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February 28, 2011

Peabody Chamber Opera returns to the '50s via works by Bernstein, Hoiby

There was quite an operatic outbreak over the weekend in Baltimore and D.C. It started Friday night (for me) with Peabody Chamber Opera's double bill at the Theatre Project.

The focus of this production was on the '50s -- a work written during that era, Leonard Bernstein's "Trouble in Tahiti"; and a work evoking it, Lee Hoiby's "This is the Rill Speaking." (Talk of movies and movie-going pops up in both items, a little connective thread that adds to the aptness of pairing them.)

The Hoiby opera from 1992, inspired by a Lanford Wilson play, provides a slice of '50s Americana, with quick-moving vignettes introducing assorted rural characters. The piece sometimes seems to be trying too hard to be cool and contemporary (a four-letter word gets tossed around; there are references to masturbation), but stylistically it's firmly in conservative, mid-century idioms -- the shadows of Copland and Barber are in the air.

Hoiby is best known for his songs, which have been championed by some great American classical vocal artists. The opera reflects the composer's melodic gifts, especially in the wistful closing moments. It isn't quite a seamless package, the net effect is quite effective.

The Peabody staging, directed with a mostly light touch by Jennifer Blades, featured

Katelyn Jackman (Mother/Allison), Joseph Harrell (Willy), Marie Marquis (Judy), Sonya Knussen (Maybelle/Peggy), David Diehl (Tommy/Manny), Jorge Ramirez-Sanchez (Keith/Earl/Father). The singing didn't always have a finished quality, but everyone was in the groove. Lee Mills conducted with clarity and contour, drawing a sensitive performance from the orchestral ensemble.

Whether Hoiby's opera enters the mainstream remains to be seen. Bernstein's is a certified classic, a masterpiece of music theater, wonderfully concise and telling. This look at a suburban couple with issues and communication problems seems as fresh today as it must have been in 1952.

Jackman, as Dinah, and Peter Tomaszewski, as Sam, got firmly into their characters and sang with considerable nuance and communicative weight. Jackman's otherwise admirable diction slipped in Dinah's big aria, but she acted out this tale of a seeing "terrible movie" with elan.

Harrell, who got a chance to reveal his abdominal "Situation" as well as his smooth vocal styling, joined Diehl and Stephanie Miller to form the jazzy Trio that moves in Greek Chorus fashion though the opera with the kind of snap and wit that only Bernstein could have devised. Blair Skinner's conducting proved to be remarkably fluid and expressive; the orchestra responded in kind.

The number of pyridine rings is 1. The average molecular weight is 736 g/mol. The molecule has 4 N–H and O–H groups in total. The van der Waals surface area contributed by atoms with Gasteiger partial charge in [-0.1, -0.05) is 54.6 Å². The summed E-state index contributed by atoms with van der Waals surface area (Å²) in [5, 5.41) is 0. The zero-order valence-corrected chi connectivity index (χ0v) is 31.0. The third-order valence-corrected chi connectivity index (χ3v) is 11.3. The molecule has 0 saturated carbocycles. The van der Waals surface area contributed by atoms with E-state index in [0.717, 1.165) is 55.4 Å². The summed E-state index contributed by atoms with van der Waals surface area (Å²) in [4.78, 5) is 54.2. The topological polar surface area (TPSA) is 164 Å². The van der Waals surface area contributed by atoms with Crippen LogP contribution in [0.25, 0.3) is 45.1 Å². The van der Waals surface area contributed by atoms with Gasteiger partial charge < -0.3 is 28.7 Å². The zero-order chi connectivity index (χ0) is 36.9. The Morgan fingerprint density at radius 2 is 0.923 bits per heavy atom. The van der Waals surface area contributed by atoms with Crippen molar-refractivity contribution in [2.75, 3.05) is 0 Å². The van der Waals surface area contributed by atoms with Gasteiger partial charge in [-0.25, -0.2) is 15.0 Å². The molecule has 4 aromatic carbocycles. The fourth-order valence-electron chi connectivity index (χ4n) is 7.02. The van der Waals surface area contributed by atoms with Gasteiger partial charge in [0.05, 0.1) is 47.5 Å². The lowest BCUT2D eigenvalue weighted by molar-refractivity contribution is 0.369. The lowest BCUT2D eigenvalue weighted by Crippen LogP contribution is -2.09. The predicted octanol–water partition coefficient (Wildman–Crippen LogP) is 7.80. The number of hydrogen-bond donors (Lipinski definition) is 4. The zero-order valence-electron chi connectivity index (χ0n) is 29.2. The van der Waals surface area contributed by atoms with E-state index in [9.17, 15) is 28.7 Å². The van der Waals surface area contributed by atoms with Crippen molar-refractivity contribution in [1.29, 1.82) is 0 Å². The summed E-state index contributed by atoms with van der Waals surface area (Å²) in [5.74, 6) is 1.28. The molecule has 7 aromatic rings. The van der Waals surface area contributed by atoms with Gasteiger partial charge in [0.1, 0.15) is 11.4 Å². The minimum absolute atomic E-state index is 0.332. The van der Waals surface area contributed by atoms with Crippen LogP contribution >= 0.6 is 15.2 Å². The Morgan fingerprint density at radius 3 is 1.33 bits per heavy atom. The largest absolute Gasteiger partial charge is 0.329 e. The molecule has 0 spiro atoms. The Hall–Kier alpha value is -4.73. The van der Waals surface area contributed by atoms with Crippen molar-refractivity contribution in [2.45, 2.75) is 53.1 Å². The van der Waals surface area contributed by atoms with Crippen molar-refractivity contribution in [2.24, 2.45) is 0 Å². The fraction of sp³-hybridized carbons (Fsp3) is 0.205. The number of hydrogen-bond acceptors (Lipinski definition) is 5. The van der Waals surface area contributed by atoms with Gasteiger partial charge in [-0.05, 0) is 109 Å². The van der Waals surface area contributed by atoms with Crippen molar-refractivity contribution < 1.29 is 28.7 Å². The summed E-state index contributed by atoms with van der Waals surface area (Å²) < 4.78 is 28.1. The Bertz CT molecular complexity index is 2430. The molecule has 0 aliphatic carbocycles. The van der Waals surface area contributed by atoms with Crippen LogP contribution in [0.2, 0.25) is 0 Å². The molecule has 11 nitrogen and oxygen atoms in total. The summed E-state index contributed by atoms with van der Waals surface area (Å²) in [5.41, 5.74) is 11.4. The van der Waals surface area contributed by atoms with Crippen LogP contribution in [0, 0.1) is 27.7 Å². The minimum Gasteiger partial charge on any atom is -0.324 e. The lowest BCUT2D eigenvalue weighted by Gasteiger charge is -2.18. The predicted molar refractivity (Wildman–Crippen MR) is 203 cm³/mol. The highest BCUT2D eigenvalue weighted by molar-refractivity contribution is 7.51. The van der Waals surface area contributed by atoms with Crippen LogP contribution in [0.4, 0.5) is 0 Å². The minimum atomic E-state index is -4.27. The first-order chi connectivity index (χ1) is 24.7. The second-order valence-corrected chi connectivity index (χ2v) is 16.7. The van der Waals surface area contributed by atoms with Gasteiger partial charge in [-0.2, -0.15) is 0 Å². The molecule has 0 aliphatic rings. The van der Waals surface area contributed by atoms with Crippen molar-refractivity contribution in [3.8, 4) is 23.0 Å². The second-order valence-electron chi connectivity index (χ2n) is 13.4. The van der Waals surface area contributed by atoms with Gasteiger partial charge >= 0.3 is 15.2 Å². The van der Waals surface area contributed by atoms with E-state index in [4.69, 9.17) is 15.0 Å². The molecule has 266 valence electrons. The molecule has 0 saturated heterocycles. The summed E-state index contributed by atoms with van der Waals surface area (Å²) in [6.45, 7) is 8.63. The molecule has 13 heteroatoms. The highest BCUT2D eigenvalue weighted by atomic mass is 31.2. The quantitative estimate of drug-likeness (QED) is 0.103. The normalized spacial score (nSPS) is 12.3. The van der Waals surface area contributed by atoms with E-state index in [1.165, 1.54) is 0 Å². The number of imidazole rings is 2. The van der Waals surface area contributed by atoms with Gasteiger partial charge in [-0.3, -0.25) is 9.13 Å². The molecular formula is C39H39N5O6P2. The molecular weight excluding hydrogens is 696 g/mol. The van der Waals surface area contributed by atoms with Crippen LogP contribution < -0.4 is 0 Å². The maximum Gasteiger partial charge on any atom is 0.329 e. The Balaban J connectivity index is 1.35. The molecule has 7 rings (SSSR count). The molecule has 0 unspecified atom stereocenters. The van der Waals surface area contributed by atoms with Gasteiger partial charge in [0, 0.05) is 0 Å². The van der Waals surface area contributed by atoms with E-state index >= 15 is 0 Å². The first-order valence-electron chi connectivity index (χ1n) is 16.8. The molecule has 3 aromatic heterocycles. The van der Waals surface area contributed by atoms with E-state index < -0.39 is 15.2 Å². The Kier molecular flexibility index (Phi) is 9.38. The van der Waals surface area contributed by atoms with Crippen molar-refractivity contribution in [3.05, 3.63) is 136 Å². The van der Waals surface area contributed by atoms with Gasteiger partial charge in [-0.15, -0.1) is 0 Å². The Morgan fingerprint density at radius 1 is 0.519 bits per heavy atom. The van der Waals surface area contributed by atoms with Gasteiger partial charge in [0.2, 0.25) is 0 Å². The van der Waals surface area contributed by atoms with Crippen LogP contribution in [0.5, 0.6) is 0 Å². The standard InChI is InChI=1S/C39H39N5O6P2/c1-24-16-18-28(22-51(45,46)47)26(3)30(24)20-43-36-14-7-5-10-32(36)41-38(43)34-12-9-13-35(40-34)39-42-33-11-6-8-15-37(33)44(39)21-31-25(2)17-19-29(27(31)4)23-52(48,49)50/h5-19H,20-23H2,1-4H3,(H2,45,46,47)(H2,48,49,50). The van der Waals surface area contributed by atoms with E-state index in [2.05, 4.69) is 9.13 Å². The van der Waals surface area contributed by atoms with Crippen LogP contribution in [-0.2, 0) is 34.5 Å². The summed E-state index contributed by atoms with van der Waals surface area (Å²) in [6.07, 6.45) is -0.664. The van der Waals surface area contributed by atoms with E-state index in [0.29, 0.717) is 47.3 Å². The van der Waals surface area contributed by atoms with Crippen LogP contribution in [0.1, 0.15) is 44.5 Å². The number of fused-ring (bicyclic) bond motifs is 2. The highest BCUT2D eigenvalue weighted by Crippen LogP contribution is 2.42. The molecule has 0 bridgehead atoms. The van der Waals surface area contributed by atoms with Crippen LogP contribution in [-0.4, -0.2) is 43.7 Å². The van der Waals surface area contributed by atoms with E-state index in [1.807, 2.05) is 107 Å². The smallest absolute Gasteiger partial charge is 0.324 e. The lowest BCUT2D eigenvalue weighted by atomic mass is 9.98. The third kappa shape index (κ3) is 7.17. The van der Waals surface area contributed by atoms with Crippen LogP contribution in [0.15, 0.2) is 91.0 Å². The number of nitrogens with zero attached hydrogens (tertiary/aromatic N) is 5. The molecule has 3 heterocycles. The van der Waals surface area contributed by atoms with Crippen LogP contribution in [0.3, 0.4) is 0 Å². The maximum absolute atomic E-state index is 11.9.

Blades kept things flowing with a subtle theatrical spark. Thom Bumblauskas designed the set that served both operas efficiently and evocatively.


Posted by Tim Smith at 6:38 AM | | Comments (0)
Categories: Clef Notes, Opera, Peabody Institute

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About Tim Smith
Born and raised in Washington, D.C., I couldn't help but develop a keen interest in politics, but music, theater and visual art also proved great attractions. Music became my main focus after high school. I thought about being a cocktail pianist, but I hated taking requests, so I studied music history instead, earning a B.A. in that field from Eisenhower College (Seneca Falls, N.Y.) and an M.A. from Occidental College (Los Angeles). I then landed in journalism. After freelancing for the Washington Post and others, I was classical music critic for the Sun-Sentinel in South Florida, where I also contributed to NPR. I've written for the New York Times, BBC Music Magazine and other publications, and I'm a longtime contributor to Opera News. My book, The NPR Curious Listener's Guide to Classical Music (Perigee, 2002), can be found on the most discerning remainder racks.

I joined the Baltimore Sun as classical music critic in 2000 and, in 2009, also became theater critic, giving me the opportunity to annoy a whole new audience. In 2010, my original Clef Notes blog expanded to encompass a theatrical component -- how could I resist calling it Drama Queens? I hope you'll find both sides of this blog coin worth exploring and reacting to; your own comments are always welcome and valued (well, most of them, at least).

Think of this as your open-all-hours, cyber green room, where there's always a performer or performance to discuss, some news to digest, or maybe just a little good gossip to share.
Note: Tim Smith now writes about the fine arts at This blog will be kept in place as an archive for an indefinite period. Please visit the new location to get the latest Mid-Atlantic arts coverage.
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